PORTLAND – Allyn Caruso literally grew up at the airport. Until he was 10 years old his family lived at the Bar Harbor airport, where his father and uncle ran an aviation company.

Today, Caruso spends most of his time in offices at the Portland International Jetport or in the air, managing and flying charters for the company his father helped start, Maine Aviation Corp.

Caruso is a well-known figure in the aviation community, both in Maine and elsewhere.

“His is a bit of a household name in aviation circles, and not just in Maine. He is a kid that grew up around airplanes,” said Barry Valentine, former manager of the Portland International Jetport. Valentine also served as Maine’s director of aeronautics and served as acting head of the Federal Aviation Administration. “He is a savvy businessman who survived all these years in a business that can be tough to survive in.”

Caruso says his dad Joseph was savvy, too. In the 1940s, Joseph and Caruso’s uncle bought three Martin PBM Mariner flying boats for $1 each from the Navy, which had abandoned its operations at the Bar Harbor airport.

The brothers melted two of the planes for scrap, and dragged a third to the end of the runway, where they made it into a sign for their flying business.

In the late 1950s, an airplane broker asked to buy the remaining plane for a South Pole expedition.

“He said sure, he’d sell it,” said Caruso of his dad. “But being an old Mainer, he wouldn’t put a price on it.”

Eventually the buyer offered $25,000.

Joseph “about fell off his chair,” said Caruso.

Caruso was raised in Bar Harbor and, later, in Portland. He started working at his dad’s company in high school, sweeping hangar floors and fueling planes.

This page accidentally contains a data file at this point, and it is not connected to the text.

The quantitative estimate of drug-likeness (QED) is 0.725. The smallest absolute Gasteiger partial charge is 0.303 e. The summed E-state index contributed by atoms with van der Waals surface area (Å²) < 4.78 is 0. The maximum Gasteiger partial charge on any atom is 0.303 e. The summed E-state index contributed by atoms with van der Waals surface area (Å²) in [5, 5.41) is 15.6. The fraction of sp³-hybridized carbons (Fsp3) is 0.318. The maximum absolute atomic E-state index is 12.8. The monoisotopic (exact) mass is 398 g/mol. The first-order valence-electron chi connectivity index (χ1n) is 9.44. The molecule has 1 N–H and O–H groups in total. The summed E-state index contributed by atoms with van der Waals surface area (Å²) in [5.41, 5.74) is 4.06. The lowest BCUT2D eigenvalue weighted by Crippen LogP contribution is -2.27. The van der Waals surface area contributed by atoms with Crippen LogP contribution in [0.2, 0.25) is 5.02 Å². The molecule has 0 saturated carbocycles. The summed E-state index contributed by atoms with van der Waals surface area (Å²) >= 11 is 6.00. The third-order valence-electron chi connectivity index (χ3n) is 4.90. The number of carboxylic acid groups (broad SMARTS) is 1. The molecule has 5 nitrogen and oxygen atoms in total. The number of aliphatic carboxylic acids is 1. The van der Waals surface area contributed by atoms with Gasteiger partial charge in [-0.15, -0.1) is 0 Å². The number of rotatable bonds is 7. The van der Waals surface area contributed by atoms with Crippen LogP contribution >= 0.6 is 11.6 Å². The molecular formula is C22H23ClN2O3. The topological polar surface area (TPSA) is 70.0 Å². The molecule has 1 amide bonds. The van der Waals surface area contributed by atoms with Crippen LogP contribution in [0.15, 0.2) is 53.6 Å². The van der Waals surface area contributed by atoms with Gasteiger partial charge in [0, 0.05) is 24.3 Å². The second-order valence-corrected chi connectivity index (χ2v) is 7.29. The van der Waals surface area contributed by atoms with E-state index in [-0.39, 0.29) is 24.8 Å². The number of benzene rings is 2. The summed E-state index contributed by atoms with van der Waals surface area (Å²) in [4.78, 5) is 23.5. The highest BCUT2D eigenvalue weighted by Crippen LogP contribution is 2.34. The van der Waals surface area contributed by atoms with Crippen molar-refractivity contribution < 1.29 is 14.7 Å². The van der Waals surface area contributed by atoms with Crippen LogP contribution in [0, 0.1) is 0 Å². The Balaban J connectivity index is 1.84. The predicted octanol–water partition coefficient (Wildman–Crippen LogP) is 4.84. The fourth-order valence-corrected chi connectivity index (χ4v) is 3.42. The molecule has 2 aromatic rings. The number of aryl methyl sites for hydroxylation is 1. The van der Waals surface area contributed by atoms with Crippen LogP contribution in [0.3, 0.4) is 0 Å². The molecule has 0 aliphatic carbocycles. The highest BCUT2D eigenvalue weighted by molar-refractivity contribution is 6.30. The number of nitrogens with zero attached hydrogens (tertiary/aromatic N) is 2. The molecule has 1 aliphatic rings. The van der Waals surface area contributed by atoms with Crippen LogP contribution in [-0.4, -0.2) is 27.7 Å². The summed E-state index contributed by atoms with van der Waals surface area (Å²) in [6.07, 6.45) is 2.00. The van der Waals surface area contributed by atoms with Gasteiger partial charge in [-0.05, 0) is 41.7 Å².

Caruso attended the former Nathaniel Hawthorne College in New Hampshire, where he earned a bachelor’s degree in business and earned credits from the school’s pilot training program.

While there, Caruso co-piloted an old Douglas DC-3 that the school used to fly students and sports teams.

When it rained, the plane leaked water through the nose.

“You’d get out, and your shoes and socks were soaked,” said Caruso.

After school, Caruso returned to Maine and spent four years flying for Bar Harbor Airlines, a commercial airline started by his father, before joining Maine Aviation in 1974.

These says, Caruso, who lives in Standish, manages the company and flies charter flights when the company needs an extra pilot.

He’s got a respectable 20,000 hours in the cockpit, and has flown around the world, literally.

In 1991, Caruso circumnavigated the globe in one week in a Fairchild Metroliner III turboprop.

Jonathan Hemmerdinger can be reached at 791-6316 or:

[email protected]